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Mets’ Terry Collins: Noah Syndergaard had elbow exam about two weeks ago

Mets pitcher Noah Syndergaard watches his three-run home

Mets pitcher Noah Syndergaard watches his three-run home run during the fifth inning at Dodger Stadium in Los Angeles, Wednesday, May 11, 2016. Photo Credit: AP / Chris Carlson

LOS ANGELES — Noah Syndergaard had just staged a one-man exhibition of awe-inspiring skill. In a 4-3 Mets victory Wednesday night, the 23-year-old phenom slammed two homers and needed just 95 pitches to hold the Dodgers to a pair of solo homers over eight innings. Naturally, he wanted the ball for the ninth.

“You think to yourself we’re kind of in a different era now,” second baseman Neil Walker said. “These young players come up here and what’s next? He goes out there and he’s hitting a hundred [mph] and he’s hitting home runs, at night, to the opposite field, at Dodger Stadium. Those are legendary-type things.”

But Terry Collins didn’t think twice about ending Syndergaard’s special night. When the ninth inning rolled around, closer Jeurys Familia emerged from the dugout.

“We made a commitment that we’re going to watch out for these young pitchers early in the year,” said Collins, who reminded Syndergaard that it had been only two weeks since he complained of elbow stiffness.

The issue had not been disclosed previously. But the Mets’ reaction to what turned out to be a false alarm was a reminder of the challenge they face: protecting the rotation’s bright young arms.

So, after Syndergaard’s May 1 loss to the Giants, he was sent for an MRI exam. He was ultimately cleared.

“Noah’s one of these guys who’s really in tune with the way he feels from start to start,” assistant general manager John Ricco said. “Coming out of the start against the Giants, he said something just didn’t feel right and he wanted to see, have it checked out. As you know, we’re pretty conservative when it comes to these guys.”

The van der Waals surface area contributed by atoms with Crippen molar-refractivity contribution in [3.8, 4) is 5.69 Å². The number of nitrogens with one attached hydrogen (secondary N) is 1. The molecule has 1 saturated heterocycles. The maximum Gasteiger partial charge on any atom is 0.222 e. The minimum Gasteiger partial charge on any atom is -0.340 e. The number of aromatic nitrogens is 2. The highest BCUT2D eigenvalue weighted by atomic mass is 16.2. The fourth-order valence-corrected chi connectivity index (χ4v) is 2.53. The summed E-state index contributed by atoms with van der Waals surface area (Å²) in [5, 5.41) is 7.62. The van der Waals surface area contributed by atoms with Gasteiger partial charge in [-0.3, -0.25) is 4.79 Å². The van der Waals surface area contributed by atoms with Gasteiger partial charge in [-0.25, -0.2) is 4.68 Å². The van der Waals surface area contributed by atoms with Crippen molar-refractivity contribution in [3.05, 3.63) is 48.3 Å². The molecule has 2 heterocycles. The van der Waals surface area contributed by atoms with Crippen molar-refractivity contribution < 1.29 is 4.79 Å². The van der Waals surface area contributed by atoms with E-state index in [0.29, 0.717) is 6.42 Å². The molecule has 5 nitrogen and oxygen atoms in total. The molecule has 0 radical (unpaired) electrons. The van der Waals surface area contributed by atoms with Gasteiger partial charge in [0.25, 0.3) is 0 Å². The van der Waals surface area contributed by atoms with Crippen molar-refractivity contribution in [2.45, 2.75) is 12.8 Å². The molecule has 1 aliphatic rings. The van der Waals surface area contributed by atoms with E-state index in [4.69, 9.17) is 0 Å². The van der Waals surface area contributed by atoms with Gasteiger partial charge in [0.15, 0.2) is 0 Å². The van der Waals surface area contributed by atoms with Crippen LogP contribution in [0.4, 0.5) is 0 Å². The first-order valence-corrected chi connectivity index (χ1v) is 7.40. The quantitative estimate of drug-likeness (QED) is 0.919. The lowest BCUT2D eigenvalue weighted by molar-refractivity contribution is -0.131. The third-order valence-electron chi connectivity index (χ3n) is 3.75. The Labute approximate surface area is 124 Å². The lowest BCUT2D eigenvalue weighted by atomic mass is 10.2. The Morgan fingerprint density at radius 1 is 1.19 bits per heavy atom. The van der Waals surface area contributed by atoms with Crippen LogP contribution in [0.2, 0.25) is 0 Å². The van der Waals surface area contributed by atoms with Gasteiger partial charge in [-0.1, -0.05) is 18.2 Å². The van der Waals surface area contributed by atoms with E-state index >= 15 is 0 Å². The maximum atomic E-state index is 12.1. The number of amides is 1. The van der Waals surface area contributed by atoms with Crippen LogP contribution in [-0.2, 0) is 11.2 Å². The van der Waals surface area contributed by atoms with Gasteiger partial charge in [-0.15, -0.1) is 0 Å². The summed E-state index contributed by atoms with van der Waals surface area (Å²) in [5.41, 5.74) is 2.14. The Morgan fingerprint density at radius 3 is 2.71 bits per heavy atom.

Matt Harvey has endured a dip in velocity. Jacob deGrom has yet to consistently show the same zip on his fastball. And on Wednesday, the Mets announced that Long Island’s Steven Matz will miss his scheduled start Saturday with left elbow and forearm stiffness.

Meanwhile, Syndergaard’s recent elbow woes clearly remained on Collins’ mind. When he’s not hitting 400-foot homers, Syndergaard is throwing the hardest fastball (97.8 mph), slider (91.7) and changeup (89.8) in the big leagues.

Elbow issues in particular raise red flags, and for Collins, there was no need to tempt fate.

“We can talk about this young pitching all we want, but we’re not going to hurt these guys for 15 more pitches in a game that’s 4-2,” he said. “If it was 4-0, he’s going for a shutout, if he’s going for a no-hitter, or if he’s going for 21 strikeouts, I might let him go 10 or 12 more pitches. But not in a game like tonight.”

The pitcher acknowledged the exam but offered few details. Was the test prompted by discomfort or tightness? He wouldn’t say. Ricco stopped short of even saying that Syndergaard experienced “discomfort.”

Said Syndergaard: “It was just all precautionary.”

Nevertheless, the episode demonstrated once again just how far the Mets are willing to go to protect their arms. It’s a challenge not unique to them, though no team boasts more young pitching talent.

“The one difference might be that our pitching is so good that it’s such a high-profile thing that anytime there’s anything, it’s a headline,” Ricco said. “When you have a bunch of three and four starters, it’s not as big a deal. These guys are top-of-the-game pitchers, so it’s going to get more attention. I think that’s the case here.’’

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